Social GPS navigation app Waze has released an update to both its iPhone and Android versions that it says presents “new real-time tools for real-time problems.” With version 3.6, users are now able to report and close roads on the map instantly, helping others better route to their destinations without delays or complications.
The keeper of the road data
As the service pushes past 40 million users (it ended 2012 with 34 million),Waze has amassed a great deal of information about the roadway. From understanding where traffic accidents, police speed traps, and hazards are along their route, the service does so well because of its community support.
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Just taking a look at the past year, users worldwide have helped share 90 million reports of things happening on the road (30 million of which happened in the US) and drove 6 billion miles. Over 500 million edits were made to Waze’s maps reflecting 1.7 million changes on-the-ground.
In an age where maps hold such much more valuable and relevant data than ever before, Waze continues to be quite popular around the world. So much so that somehow it even spawned rumors of Apple acquiring the company. But it seems that’s all they were — rumors.
Companies and the US government are even starting to take notice in Waze. In 2011, during the infamous Carmageddon event where parts of Interstate 405, a major freeway in the city, was shut down, Waze was promoted by local television stations to help drivers navigate through the chaotic mess that is the streets of LA. Additionally, after Hurricane Sandy, the White House and the US Federal Emergency Management Agency (FEMA) turned to Waze to help figure out where to send gasoline fueling trucks to help out those who badly needed it.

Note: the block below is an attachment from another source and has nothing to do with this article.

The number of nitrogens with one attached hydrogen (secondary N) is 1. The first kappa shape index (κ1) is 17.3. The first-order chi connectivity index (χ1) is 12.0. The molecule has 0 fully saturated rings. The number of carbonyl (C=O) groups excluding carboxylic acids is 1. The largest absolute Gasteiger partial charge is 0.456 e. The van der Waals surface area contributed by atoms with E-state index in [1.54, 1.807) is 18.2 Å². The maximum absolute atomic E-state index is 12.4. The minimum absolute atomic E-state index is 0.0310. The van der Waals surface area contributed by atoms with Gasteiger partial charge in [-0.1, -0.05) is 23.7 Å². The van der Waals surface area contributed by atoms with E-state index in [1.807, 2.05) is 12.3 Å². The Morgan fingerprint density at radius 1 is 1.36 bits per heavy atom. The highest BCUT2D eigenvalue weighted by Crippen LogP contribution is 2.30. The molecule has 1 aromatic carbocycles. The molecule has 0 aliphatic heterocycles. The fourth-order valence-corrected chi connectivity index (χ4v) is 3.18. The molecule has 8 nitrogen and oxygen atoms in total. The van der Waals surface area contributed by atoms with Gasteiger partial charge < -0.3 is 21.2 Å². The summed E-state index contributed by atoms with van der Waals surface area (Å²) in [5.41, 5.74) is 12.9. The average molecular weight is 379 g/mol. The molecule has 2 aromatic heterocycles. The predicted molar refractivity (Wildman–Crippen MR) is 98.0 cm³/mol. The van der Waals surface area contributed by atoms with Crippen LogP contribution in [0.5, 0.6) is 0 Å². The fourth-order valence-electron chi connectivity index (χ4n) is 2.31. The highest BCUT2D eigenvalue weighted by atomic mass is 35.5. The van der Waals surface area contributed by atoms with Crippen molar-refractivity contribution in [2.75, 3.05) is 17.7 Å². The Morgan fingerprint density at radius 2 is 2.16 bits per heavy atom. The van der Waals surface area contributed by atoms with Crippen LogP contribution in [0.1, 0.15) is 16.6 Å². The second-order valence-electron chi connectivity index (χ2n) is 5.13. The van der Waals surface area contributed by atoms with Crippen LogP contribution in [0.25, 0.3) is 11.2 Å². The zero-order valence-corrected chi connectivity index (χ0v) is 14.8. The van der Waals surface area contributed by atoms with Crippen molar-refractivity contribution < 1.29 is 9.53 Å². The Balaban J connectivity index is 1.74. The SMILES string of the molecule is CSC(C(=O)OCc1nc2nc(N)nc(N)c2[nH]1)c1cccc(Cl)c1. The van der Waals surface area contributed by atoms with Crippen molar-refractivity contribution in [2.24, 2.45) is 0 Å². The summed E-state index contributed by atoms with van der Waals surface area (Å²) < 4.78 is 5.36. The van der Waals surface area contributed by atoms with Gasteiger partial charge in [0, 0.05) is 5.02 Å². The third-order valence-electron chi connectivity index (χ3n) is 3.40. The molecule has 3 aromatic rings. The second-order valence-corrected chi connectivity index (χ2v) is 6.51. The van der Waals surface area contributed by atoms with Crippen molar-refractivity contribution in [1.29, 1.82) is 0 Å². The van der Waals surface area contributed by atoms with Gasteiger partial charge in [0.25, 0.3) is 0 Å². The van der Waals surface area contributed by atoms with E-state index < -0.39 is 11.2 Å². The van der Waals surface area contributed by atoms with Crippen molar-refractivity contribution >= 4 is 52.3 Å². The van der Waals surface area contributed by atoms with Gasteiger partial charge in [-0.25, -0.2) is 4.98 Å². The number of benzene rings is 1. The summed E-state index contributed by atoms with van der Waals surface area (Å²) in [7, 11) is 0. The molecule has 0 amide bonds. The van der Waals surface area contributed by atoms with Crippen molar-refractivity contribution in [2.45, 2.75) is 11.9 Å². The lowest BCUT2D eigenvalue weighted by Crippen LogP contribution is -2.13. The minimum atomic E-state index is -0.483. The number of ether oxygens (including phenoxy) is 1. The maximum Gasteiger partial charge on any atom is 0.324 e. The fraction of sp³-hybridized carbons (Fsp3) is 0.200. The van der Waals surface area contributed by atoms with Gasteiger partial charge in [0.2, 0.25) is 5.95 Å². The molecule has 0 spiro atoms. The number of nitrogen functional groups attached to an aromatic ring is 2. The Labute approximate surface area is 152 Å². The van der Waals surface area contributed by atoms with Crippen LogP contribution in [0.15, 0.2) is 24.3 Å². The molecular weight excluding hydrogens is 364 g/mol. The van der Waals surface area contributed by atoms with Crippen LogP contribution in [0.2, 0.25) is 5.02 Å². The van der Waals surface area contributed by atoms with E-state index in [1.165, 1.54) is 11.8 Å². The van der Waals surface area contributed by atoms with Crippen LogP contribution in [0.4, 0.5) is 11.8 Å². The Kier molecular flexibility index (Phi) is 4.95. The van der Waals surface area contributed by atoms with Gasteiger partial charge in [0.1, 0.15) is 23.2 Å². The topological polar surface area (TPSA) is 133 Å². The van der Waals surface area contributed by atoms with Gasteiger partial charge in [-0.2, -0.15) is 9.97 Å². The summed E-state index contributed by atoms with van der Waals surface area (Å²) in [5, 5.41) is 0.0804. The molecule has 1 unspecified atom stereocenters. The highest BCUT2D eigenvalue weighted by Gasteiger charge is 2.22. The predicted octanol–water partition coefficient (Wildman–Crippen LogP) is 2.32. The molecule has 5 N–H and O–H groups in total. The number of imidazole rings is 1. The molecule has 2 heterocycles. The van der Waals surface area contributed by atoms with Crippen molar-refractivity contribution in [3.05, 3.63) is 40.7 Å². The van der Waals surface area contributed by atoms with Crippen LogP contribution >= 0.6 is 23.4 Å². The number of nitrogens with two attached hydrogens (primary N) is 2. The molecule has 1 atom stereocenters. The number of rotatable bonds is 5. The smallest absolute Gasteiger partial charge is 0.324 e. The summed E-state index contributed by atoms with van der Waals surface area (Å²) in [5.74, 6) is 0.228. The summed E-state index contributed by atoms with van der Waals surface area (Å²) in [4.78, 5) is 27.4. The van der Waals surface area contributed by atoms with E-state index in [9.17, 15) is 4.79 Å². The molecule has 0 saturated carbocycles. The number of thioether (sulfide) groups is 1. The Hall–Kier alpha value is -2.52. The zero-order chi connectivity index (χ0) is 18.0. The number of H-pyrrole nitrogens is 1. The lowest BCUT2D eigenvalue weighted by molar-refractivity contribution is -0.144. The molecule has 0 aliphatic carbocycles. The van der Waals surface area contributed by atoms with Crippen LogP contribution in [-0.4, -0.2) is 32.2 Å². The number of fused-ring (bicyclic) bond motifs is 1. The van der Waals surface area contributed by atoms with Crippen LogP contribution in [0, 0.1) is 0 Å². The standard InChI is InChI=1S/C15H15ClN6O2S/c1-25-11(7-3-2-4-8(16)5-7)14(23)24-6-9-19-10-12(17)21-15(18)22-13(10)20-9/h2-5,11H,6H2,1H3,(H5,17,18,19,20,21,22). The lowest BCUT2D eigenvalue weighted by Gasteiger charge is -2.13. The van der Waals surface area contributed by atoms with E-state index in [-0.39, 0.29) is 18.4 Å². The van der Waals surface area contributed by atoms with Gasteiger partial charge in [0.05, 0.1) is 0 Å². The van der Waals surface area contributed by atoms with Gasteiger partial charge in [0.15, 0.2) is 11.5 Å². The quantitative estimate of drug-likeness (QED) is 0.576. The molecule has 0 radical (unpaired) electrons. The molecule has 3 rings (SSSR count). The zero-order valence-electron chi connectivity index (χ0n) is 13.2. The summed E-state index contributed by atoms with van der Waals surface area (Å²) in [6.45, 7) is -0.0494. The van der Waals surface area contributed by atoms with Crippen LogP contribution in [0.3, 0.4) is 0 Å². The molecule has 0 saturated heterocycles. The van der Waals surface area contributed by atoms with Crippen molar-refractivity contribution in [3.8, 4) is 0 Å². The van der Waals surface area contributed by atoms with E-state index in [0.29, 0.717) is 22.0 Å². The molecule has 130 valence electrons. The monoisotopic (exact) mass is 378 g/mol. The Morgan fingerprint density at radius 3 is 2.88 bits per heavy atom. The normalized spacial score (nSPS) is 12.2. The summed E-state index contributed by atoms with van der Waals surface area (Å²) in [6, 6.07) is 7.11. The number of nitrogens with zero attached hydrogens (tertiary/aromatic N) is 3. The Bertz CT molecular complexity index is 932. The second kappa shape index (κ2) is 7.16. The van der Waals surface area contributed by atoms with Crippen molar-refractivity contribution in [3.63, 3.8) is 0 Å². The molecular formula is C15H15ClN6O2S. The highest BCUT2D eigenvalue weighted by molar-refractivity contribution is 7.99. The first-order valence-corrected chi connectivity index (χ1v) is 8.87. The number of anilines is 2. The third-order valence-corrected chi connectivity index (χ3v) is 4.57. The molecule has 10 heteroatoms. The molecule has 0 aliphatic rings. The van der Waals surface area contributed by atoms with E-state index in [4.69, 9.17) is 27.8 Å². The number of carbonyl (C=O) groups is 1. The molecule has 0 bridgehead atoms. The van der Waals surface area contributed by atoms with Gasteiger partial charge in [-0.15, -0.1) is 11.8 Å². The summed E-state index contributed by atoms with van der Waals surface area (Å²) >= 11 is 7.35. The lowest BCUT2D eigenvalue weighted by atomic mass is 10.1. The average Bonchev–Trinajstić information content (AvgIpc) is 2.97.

Now, Waze is looking to find new ways to help drivers and passengers communicate with each other what’s taking place on the streets and roadways. With Waze version 3.6, users now have the ability to close roads that it deems to be closed or obstructed. Until now, the service didn’t really have an option for users to notify others of detours because of major accidents, oil spills, floods, and construction zones. Even local and municipal governments can’t keep up with the road-closures.
For Noam Bardin, Waze’s CEO, he felt that maps weren’t doing enough:
The fact that my phone shows me what my friends are having for breakfast across the world in real-time, but the maps on it don’t reflect a major intersection around the corner has been closed for 3 months due to construction was a clear indication to use that something needed to change.
Working the road-closures
Waze says that when drivers come to a stop due to a road-closure, they can report it to the community. Ideally when they’re not actively operating the vehicle (please don’t text and drive), users can include as much detail about it as they can, such as whether it’s a hazard, construction site, or an event. They can also state how long it’s expected to last.
After the information has been entered, Waze says that the map will be closed on the user’s device. Only after there is additional corroboration by other users will the system mark the specific road as closed — the company says that it has a smart algorithm in place to help ensure requests are as accurate as possible.
In order to reopen the road, users need only drive their car on the closed off street and the system will return it to its normal status within the app.
Photo credit: David McNew/Getty Images
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